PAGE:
# Python Return Arguments From Function

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💬 Question: How to return one or multiple arguments from a Python function?

Basically, creating a function that reflects one or more arguments like a mirror:

Let’s find out! 👇

## Method 1: Return Single Argument

A function can return a single argument by passing that argument variable after the `return` keyword. If the argument name is `arg`, you can return that argument from the function using `return arg`.

Here’s an example:

```def f(a):
return a

print(f(1))
# 1

print(f(2))
# 2

print(f('Alice'))
# Alice```

## Method 2: Return Multiple Arguments

A function can return a fixed number of arguments as a tuple by passing the argument variables after the `return` keyword. If the argument names are `a`, `b`, and `c`, you can return those arguments from the function using `return a, b, c`. This implicitly creates a tuple, i.e., it’s the same as `return (a, b, c)`.

Here’s an example where we return three arguments:

```def f(a, b, c):
return a, b, c

print(f(1,2,3))
# (1, 2, 3)
```

🌍 Recommended Tutorial: How to Return a Tuple from a Python Function?

## Method 3: Use Asterisk Operator

A function can return a variable and dynamic number of arguments as a tuple by capturing all arguments using the `*args` asterisk approach in the parameter list and passing the argument variables after the `return args` keyword. This implicitly creates a tuple, i.e., it’s the same as `return (a, b, c)`.

Here’s an example where we return an arbitrary number of arguments as decided dynamically at runtime by the caller of the function:

```def f(*args):
return args

a, b, c = f('hello', 42, 3.14)

print(a)
print(b)
print(c)```

The output is:

```hello
42
3.14```

🌍 Recommended Tutorial: The Asterisk Operator in Python

What is the type of the function output? It’s a tuple like before:

```print(type(f(1, 2, 3, 4, 5)))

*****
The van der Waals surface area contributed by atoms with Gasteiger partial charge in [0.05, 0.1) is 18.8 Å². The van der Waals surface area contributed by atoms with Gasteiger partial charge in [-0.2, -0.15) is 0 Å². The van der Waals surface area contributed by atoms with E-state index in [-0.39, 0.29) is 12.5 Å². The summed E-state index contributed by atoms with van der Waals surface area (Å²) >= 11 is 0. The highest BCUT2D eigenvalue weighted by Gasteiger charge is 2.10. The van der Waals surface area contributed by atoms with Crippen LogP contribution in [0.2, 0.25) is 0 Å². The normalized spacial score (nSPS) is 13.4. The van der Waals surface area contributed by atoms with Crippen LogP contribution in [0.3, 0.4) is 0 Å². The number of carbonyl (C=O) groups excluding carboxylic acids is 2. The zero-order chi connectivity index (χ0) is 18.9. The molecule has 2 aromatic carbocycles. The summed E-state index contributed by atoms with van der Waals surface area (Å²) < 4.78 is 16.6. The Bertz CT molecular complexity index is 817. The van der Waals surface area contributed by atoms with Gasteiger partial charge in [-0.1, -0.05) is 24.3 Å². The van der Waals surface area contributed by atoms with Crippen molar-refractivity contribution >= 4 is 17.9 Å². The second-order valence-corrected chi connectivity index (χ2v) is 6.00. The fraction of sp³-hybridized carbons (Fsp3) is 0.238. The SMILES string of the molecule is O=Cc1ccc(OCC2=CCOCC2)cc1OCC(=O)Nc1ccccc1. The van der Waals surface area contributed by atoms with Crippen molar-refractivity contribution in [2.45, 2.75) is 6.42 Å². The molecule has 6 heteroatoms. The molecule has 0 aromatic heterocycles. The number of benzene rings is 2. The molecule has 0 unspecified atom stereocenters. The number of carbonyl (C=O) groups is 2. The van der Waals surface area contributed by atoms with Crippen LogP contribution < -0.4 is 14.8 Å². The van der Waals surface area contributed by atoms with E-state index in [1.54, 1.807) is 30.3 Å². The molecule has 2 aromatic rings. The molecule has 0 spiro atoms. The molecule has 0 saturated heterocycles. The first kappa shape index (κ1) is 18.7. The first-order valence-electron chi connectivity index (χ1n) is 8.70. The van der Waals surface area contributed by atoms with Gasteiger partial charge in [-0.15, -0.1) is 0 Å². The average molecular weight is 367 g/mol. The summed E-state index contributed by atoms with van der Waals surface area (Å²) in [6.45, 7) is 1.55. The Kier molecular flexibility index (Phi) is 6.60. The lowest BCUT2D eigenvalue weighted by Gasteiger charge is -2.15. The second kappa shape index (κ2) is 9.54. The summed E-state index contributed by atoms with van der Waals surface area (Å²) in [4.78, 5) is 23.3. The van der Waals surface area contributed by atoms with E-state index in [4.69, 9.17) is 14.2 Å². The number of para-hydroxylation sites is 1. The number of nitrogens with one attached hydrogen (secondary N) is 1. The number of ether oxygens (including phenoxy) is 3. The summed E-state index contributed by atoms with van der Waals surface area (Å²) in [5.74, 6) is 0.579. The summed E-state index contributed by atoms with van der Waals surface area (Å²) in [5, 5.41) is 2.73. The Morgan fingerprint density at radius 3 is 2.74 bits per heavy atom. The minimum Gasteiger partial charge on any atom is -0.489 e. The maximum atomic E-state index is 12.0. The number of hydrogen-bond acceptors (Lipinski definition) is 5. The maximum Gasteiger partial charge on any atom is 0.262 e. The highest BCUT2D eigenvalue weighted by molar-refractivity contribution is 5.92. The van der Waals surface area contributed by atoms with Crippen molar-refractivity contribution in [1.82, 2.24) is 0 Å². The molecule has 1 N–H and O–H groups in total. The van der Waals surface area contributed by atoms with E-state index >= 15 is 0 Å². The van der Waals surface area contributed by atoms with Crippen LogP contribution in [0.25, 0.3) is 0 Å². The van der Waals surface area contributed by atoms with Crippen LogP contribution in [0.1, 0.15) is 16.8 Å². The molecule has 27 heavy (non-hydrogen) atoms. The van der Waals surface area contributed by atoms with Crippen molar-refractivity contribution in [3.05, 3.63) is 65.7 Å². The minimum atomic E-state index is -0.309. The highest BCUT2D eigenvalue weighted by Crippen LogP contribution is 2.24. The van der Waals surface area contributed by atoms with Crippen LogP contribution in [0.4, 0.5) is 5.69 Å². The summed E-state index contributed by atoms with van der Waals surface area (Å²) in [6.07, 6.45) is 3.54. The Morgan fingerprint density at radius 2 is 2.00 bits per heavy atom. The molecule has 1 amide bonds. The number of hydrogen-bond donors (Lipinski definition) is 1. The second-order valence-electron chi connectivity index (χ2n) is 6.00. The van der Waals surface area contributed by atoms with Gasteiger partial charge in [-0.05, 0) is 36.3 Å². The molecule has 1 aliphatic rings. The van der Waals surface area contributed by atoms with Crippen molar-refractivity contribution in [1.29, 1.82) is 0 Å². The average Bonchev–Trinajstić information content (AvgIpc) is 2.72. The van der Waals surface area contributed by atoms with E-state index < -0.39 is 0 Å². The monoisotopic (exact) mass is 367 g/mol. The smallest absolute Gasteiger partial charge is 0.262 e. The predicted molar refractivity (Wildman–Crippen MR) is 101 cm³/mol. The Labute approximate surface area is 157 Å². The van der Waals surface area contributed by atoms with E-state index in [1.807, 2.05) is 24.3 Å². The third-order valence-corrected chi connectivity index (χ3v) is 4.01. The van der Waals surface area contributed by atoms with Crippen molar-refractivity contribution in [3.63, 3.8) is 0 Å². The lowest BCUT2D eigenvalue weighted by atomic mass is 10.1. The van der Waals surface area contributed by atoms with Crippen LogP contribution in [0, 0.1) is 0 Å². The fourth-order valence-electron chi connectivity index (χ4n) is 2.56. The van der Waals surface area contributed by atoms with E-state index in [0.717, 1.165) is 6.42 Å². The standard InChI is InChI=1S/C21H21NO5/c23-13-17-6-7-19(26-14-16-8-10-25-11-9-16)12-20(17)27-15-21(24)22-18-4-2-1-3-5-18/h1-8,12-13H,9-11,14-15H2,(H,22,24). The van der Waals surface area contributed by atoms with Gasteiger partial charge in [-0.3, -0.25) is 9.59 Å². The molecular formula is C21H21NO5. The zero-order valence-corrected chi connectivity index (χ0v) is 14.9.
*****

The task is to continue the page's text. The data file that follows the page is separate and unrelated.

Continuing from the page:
# <class 'tuple'>```

🌍 Recommended Tutorial: Multiple Assignment Operator

## Method 4: Return Arbitrary Keyword Arguments From a Python Function

Now, this may be new for you if you are not already a super skilled Python coder.

To return an arbitrary number of keyword arguments from a Python function, you can capture the keyword arguments in a dictionary using the double-asterisk operator `**kwargs` and then return that dictionary using `return kwargs`.

Here’s what I mean:

```def f(**kwargs):
return kwargs

print(f(alice=18, bob=24, carl=30))
# {'alice': 18, 'bob': 24, 'carl': 30}```

If this is all greek to you, I’d recommend you check out the fulling in-depth Python guide and keep improving your coding skills:

🌍 Recommended Tutorial: Python Double Asterisk Operator

## Summary

You can return one or multiple argument values from a Python function by specifying them, comma-separated, right after the `return` keyword. This implicitly creates a tuple of argument values that can then be captured by a multiple assignment expression or by a single tuple assignment.

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## Programming Humor – Python “I wrote 20 short programs in Python yesterday. It was wonderful. Perl, I’m leaving you.” — xkcd